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Color Psychology - Part Two-Blue

Posted on June 09, 2016 by Kate Moynihan | 0 comments

Color really revs my engine.  With the physiological and emotional effects of color psychology explained in the previous post, let’s speed ahead!

Basic blue = calm and restful Ah! This easy-on-the eye color, with its tranquil quality, eases right from the heavenly sky or lulls from serene water.
Pastel tone = pure peace.
If you want to evoke the calmest feeling of all, choose a soft shade of blue, like a robin’s egg. All and all, the color of pale blue can bring down your blood pressure, slow respiration and decrease your heart rate. If you are striving for relaxation this is your color.
Increase the color = increase the energy
By adding punch to a light blue, such as aqua or cobalt blue, the vitality of the color will soar. Consider enjoying this color in an area in your home that is a bit more active, such as a family room or kitchen. This vibrancy and energy softens by graying down this more intense shade, rekindling the tranquil nature of blue in such colors as periwinkle or cerulean.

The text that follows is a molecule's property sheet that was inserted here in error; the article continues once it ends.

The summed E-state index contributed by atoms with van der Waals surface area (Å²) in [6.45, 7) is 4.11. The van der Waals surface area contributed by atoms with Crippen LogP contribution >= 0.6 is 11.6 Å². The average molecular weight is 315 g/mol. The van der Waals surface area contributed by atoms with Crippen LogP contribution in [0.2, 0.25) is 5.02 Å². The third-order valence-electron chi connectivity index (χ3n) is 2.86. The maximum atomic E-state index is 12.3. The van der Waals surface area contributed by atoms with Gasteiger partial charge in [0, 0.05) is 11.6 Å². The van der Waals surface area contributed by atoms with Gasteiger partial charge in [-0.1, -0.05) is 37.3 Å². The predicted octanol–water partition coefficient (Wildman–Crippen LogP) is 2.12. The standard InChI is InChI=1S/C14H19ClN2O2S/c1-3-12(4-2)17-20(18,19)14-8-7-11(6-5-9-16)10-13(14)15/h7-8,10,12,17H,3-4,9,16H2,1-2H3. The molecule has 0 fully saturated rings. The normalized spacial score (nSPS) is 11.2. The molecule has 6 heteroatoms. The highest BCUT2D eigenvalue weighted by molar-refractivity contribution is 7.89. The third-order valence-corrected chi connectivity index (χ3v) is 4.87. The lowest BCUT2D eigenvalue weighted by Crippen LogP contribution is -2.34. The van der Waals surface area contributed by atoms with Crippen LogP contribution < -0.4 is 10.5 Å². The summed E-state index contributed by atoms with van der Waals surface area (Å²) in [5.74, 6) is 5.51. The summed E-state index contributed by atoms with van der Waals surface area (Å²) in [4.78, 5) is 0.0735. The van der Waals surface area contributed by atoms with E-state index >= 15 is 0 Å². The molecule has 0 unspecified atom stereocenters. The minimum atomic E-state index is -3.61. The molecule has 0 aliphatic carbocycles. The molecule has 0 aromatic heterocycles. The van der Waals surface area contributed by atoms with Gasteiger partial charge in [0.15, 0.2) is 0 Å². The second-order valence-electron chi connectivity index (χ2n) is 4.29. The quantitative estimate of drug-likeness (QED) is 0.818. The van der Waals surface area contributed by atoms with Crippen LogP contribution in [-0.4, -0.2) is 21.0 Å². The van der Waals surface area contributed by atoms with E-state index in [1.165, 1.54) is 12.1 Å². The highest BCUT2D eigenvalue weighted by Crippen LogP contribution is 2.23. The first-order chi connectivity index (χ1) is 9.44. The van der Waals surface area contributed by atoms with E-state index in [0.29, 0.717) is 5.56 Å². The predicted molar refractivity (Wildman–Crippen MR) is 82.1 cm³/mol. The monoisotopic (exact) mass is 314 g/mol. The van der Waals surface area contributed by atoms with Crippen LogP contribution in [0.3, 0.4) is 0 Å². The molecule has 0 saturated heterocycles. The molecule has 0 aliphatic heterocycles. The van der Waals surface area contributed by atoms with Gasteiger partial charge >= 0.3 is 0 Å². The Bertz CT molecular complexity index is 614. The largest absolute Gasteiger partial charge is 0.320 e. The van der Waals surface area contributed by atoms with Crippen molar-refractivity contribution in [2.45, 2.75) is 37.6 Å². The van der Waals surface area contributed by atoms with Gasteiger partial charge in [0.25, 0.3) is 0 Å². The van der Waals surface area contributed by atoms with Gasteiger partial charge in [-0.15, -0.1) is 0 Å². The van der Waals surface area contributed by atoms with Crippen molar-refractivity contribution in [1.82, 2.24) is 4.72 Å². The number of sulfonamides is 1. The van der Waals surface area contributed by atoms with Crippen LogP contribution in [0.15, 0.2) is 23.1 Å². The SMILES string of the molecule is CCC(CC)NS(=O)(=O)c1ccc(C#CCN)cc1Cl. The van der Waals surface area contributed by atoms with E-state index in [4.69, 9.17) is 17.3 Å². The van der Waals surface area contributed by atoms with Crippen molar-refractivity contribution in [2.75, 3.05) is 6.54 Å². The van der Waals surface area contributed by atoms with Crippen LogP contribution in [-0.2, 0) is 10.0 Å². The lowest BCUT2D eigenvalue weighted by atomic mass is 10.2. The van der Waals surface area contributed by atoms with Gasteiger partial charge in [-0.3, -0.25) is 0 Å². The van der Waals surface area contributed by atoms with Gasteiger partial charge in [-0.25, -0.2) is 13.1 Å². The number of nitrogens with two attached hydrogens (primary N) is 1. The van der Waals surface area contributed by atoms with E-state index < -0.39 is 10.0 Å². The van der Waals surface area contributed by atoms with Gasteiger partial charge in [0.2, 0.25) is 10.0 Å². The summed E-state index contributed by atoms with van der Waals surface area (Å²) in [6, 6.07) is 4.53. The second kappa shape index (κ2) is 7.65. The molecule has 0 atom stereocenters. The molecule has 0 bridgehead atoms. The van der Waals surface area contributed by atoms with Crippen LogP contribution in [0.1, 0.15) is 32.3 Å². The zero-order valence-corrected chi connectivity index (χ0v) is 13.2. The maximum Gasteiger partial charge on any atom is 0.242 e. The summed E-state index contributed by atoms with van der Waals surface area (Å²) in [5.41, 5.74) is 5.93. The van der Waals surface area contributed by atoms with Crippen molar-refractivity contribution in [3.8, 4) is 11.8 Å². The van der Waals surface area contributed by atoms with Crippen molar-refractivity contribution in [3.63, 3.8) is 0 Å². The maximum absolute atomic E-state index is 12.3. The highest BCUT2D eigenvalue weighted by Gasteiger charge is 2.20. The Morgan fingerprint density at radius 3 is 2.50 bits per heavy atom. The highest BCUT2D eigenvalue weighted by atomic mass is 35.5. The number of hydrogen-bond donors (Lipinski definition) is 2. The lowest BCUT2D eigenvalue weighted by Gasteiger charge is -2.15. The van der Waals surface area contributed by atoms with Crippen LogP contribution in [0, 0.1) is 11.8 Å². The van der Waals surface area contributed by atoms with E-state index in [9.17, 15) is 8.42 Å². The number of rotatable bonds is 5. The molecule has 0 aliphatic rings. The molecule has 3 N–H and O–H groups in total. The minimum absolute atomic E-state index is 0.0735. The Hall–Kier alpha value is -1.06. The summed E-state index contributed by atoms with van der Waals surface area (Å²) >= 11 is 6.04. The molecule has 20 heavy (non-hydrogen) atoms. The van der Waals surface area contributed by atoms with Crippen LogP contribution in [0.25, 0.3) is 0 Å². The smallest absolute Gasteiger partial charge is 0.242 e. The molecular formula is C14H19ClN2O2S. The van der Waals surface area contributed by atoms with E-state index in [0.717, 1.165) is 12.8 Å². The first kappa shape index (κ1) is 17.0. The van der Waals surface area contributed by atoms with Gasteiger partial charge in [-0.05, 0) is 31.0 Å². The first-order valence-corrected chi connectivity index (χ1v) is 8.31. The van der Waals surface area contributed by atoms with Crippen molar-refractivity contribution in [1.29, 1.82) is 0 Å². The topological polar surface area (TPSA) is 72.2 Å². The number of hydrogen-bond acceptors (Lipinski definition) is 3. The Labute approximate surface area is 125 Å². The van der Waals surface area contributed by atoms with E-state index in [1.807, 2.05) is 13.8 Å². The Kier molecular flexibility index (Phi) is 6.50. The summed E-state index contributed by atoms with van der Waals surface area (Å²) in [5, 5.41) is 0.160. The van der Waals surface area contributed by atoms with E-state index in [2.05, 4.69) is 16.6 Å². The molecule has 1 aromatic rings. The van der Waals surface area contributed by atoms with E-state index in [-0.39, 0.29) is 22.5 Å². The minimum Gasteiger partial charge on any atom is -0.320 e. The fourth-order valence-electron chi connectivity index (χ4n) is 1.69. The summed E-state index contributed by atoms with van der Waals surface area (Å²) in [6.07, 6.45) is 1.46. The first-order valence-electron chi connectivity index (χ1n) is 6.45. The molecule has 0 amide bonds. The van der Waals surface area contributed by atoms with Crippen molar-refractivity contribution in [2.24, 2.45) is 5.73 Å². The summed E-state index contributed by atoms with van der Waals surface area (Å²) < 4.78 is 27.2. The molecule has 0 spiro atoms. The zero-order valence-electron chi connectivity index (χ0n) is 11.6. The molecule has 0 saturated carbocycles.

On the opposite spectrum of pale blue, choosing a deep, dark blue pushes the peaceful qualities of the color toward a feeling of sadness.
 
Add gray = decrease the strength

However, if you tone it down into the foggy qualities of gray it can become chilly, maybe even a bit icy if your windows reflect the same wintry feel from the outside. The type of indoor lighting and/or accent lighting you use in your room can affect the colors cold tone. If the room color is too frosty, installing warmer hues of halogen bulbs will offset the coolness of gray. 

Amount of color = its effect

I remember painting my first kitchen in the 1980’s a dramatic indigo gray mix. The room had north exposure windows so warm sunbeams never entered the area. The cabinets and flooring were chocolate, and not the light milky kind, they were rich, deep, dark chocolate. One coat of navy and the room became cave-like as I stood in the somber shadows. Even my twenty-something, novice decorating skills told me it was too much. The lesson here is to remember that the amount of color you apply is key to its effect. Painting an entire room one color is completely different than when you only use a handful of accents. As for my first kitchen? Instead of pulling out the blue-gray in the print of the curtains, I focused on the yellow and happily repainted the walls.
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